COVID-19 Vaccine India: The bench was hearing a public interest litigation filed by two lawyers Dhruti Kapadia and Kunal Tiwari seeking door-to-door vaccination facility for senior citizens above the age of 75, specially-abled persons and those who are bed-ridden or wheelchair-bound.
The Bombay High Court today said if the Union government had started door-to-door vaccination programme for senior citizens a few months back, then lives of many of them, including prominent persons, could have been saved.
A division bench of Chief Justice Dipankar Datta and Justice GS Kulkarni asked the Union government why not pro- actively start this programme when the lives of senior citizens, who are unable to go to vaccination centres to get inoculated, are concerned.
The bench was hearing a public interest litigation filed by two lawyers Dhruti Kapadia and Kunal Tiwari seeking door-to-door vaccination facility for senior citizens above the age of 75, specially-abled persons and those who are bed-ridden or wheelchair-bound.
The court reiterated its earlier order of April 22 in which it asked the Union government to re-look at its decision to not initiate a door-to-door vaccination programme.
“It has been three weeks and the government (Union) is yet to inform us of its decision. The government should have taken a decision one way or the other,” the court said.
It directed the Union government to file an affidavit by May 19, when it would hear the matter further.
The court noted that many foreign countries have already started door-to-door vaccination facilities.
“In India, we do many things late and things travel to our country very slowly,” Justice Kulkarni said.
Why not start this (door-to-door vaccination) pro- actively when the lives of senior citizens are concerned? the court asked.
“Speaking off the cuff, if we had a door-to-door vaccination programme sometime back, then so many of our senior citizens, including prominent members of society from various walks of life, who have lost their lives to COVID-19, could have been saved,” Justice Kulkarni said.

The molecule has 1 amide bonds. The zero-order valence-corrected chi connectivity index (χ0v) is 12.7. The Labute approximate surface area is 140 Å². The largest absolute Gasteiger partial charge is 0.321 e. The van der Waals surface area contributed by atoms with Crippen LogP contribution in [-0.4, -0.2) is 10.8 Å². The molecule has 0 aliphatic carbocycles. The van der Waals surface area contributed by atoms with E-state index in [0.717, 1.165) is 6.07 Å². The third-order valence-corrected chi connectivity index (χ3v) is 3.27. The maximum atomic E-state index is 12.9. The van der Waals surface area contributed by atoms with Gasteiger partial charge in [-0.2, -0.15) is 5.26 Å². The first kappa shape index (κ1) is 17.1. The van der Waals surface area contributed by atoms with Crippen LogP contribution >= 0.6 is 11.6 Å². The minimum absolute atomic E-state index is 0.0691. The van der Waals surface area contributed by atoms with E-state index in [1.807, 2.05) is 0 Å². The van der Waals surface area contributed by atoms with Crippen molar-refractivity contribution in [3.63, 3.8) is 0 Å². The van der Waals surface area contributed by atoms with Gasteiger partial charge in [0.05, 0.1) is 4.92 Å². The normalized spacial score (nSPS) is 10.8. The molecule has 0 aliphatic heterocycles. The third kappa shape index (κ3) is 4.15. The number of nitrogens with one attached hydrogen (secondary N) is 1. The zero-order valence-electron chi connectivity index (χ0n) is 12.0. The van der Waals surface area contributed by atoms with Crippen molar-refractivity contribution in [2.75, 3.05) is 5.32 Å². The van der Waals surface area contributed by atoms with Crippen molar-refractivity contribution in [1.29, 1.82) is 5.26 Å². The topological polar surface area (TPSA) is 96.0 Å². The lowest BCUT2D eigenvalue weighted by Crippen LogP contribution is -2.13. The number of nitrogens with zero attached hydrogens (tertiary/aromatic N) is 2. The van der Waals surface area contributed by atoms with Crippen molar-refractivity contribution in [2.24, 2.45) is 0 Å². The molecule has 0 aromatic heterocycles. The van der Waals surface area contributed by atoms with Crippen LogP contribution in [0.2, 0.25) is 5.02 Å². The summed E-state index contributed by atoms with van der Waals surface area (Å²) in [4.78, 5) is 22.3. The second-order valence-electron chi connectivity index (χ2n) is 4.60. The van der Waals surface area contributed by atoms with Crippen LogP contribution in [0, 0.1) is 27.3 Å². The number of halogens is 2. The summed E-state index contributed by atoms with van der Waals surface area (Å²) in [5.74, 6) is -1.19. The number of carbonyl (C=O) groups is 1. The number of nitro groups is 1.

The court further said it had seen photographs of senior citizens and many wheelchair-bound persons waiting outside vaccination centres in long queues.
“This was very heart-rending and not a good sight.
They must be already suffering from so many ailments and now they face the risk of being infected with COVID-19 also (while) waiting in such crowds,” the bench said.
The court noted that senior judges of the HC had a meeting with Birhanmumbai Municipal Commissioner Iqbal Chahal on Tuesday where he said the civic body was planning to start ward-wise vaccination camps from next week, which would have the capacity to inoculate 70,000 people per day.
“If such camps are starting, then maybe senior citizens and people who cannot step out of their homes can be identified and the staff can go to their homes and vaccinate them,” Chief Justice Datta suggested.
The bench directed the BMC to file an affidavit stating details of the same and by when it would begin and what steps the corporation plans to take for the next few days with regard to the vaccination programme.
The court noted that the availability of vaccines was also a problem.
To this, Additional Solicitor General Anil Singh told the court that the Covishield vaccine would be made available in a few days.
The court also sought to know from the civic body about what measures it plans to take for the vaccination of homeless people, beggars and those living on streets.
“They are also a significant population and are spreaders of the coronavirus, the high court said.
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